Printed circuit boards 18 perform necessary signal processing and signal generation for the particular transmitter in which they are employed. In the embodiment shown in FIG. 1, printed circuit boards 18 provide signals which generate a microwave signal that is provided through coaxial microwave feed member 26 to flange adaptor assembly 28. Flange adaptor assembly 28 includes a waveguide which is coupled to receive the microwave signal from feed member 26 and provide it to process mounting flange 30. Process mounting flange 30, in turn, provides the microwave signal to antenna 32. Antenna 32 emits the microwave signal into the container for which the level is to be gauged. Antenna 32 also receives a reflected signal and provides that signal back through process mounting flange 30, flange adaptor assembly 28, microwave feed member 26, and to appropriate electronics on the printed circuit boards 18. Based on the emitted and reflected microwave signals, the level of the medium to be gauged can be determined.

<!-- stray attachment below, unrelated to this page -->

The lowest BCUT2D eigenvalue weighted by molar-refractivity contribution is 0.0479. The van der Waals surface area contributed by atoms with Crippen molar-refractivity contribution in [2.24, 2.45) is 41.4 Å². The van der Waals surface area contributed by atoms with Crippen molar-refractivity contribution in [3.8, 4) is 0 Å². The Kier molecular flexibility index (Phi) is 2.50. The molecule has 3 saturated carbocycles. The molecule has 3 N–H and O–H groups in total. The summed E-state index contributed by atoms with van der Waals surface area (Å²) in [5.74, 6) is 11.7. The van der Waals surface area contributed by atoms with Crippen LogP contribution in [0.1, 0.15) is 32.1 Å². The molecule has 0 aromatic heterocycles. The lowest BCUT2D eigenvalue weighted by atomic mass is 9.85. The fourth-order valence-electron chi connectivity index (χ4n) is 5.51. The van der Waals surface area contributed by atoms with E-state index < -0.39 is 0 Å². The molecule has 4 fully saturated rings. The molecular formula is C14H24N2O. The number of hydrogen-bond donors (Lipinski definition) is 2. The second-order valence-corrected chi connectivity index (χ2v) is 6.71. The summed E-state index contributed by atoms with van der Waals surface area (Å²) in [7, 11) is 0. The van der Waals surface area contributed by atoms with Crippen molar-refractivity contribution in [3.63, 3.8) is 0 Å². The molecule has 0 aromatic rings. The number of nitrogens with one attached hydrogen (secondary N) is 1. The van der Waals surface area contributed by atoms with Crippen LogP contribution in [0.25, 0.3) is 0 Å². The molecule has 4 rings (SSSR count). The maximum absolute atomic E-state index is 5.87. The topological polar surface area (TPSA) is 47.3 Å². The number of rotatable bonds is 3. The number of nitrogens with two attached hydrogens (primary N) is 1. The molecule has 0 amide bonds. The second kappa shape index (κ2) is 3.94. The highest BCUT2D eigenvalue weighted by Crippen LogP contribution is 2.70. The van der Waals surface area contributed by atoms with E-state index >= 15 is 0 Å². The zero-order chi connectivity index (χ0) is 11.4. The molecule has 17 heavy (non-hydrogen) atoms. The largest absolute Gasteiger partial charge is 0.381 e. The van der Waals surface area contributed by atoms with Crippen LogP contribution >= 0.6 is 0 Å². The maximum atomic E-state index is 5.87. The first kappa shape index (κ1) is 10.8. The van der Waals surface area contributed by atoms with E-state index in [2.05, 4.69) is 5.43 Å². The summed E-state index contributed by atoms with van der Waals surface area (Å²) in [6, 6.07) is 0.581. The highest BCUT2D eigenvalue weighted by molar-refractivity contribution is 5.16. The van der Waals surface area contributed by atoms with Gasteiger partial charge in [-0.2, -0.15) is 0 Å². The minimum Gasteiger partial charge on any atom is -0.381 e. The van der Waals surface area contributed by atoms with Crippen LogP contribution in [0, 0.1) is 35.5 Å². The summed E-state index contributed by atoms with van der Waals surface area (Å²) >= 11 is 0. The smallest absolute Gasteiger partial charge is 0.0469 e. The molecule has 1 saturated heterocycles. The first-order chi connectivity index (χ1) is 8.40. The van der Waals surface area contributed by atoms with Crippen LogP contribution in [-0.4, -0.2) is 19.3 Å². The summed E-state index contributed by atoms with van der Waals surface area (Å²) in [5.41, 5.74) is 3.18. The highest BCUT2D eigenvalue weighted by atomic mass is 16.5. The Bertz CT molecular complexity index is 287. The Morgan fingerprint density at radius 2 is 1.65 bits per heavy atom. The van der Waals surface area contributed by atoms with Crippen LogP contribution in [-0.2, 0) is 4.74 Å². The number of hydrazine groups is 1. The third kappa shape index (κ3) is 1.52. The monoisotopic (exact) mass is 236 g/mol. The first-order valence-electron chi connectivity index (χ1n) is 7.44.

Printed circuit boards 18 determine the level of the medium which is to be gauged based on the signals and provide a communication signal indicative of that level. The communication signal is provided back through pins 36 to terminal block 20. At terminal block 20, the communication signal is coupled to appropriate conductors and provided to a control room, a field mounted controller, another transmitter, or another suitable destination, through the conductors which exit one of conduits 14 or 16.